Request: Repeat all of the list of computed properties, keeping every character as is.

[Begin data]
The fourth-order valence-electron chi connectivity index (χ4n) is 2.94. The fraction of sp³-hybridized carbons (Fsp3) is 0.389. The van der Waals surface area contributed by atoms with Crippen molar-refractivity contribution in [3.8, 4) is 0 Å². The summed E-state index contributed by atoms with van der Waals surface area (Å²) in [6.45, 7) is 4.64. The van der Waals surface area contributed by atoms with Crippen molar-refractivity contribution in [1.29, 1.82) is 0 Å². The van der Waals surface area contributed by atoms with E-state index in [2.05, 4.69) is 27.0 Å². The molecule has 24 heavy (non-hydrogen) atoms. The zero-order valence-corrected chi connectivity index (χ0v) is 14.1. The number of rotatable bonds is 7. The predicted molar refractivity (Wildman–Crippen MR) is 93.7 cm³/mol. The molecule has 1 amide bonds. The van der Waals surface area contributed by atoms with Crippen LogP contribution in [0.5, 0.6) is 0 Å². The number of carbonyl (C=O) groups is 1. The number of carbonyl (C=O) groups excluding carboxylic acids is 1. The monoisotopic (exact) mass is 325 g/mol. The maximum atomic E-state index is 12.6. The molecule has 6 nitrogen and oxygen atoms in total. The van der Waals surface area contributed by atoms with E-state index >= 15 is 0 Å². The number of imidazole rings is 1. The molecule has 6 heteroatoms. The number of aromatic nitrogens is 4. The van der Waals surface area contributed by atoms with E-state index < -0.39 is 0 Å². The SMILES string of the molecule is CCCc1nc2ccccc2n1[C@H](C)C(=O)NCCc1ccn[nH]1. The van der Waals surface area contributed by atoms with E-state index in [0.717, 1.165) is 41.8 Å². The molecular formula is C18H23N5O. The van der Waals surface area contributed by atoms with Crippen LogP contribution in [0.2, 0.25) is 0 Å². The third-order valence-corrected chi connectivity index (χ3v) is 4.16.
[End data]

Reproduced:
The fourth-order valence-electron chi connectivity index (χ4n) is 2.94. The fraction of sp³-hybridized carbons (Fsp3) is 0.389. The van der Waals surface area contributed by atoms with Crippen molar-refractivity contribution in [3.8, 4) is 0 Å². The summed E-state index contributed by atoms with van der Waals surface area (Å²) in [6.45, 7) is 4.64. The van der Waals surface area contributed by atoms with Crippen molar-refractivity contribution in [1.29, 1.82) is 0 Å². The van der Waals surface area contributed by atoms with E-state index in [2.05, 4.69) is 27.0 Å². The molecule has 24 heavy (non-hydrogen) atoms. The zero-order valence-corrected chi connectivity index (χ0v) is 14.1. The number of rotatable bonds is 7. The predicted molar refractivity (Wildman–Crippen MR) is 93.7 cm³/mol. The molecule has 1 amide bonds. The van der Waals surface area contributed by atoms with Crippen LogP contribution in [0.5, 0.6) is 0 Å². The number of carbonyl (C=O) groups is 1. The number of carbonyl (C=O) groups excluding carboxylic acids is 1. The monoisotopic (exact) mass is 325 g/mol. The maximum atomic E-state index is 12.6. The molecule has 6 nitrogen and oxygen atoms in total. The van der Waals surface area contributed by atoms with E-state index >= 15 is 0 Å². The number of imidazole rings is 1. The molecule has 6 heteroatoms. The number of aromatic nitrogens is 4. The van der Waals surface area contributed by atoms with E-state index < -0.39 is 0 Å². The SMILES string of the molecule is CCCc1nc2ccccc2n1[C@H](C)C(=O)NCCc1ccn[nH]1. The van der Waals surface area contributed by atoms with E-state index in [0.717, 1.165) is 41.8 Å². The molecular formula is C18H23N5O. The van der Waals surface area contributed by atoms with Crippen LogP contribution in [0.2, 0.25) is 0 Å². The third-order valence-corrected chi connectivity index (χ3v) is 4.16.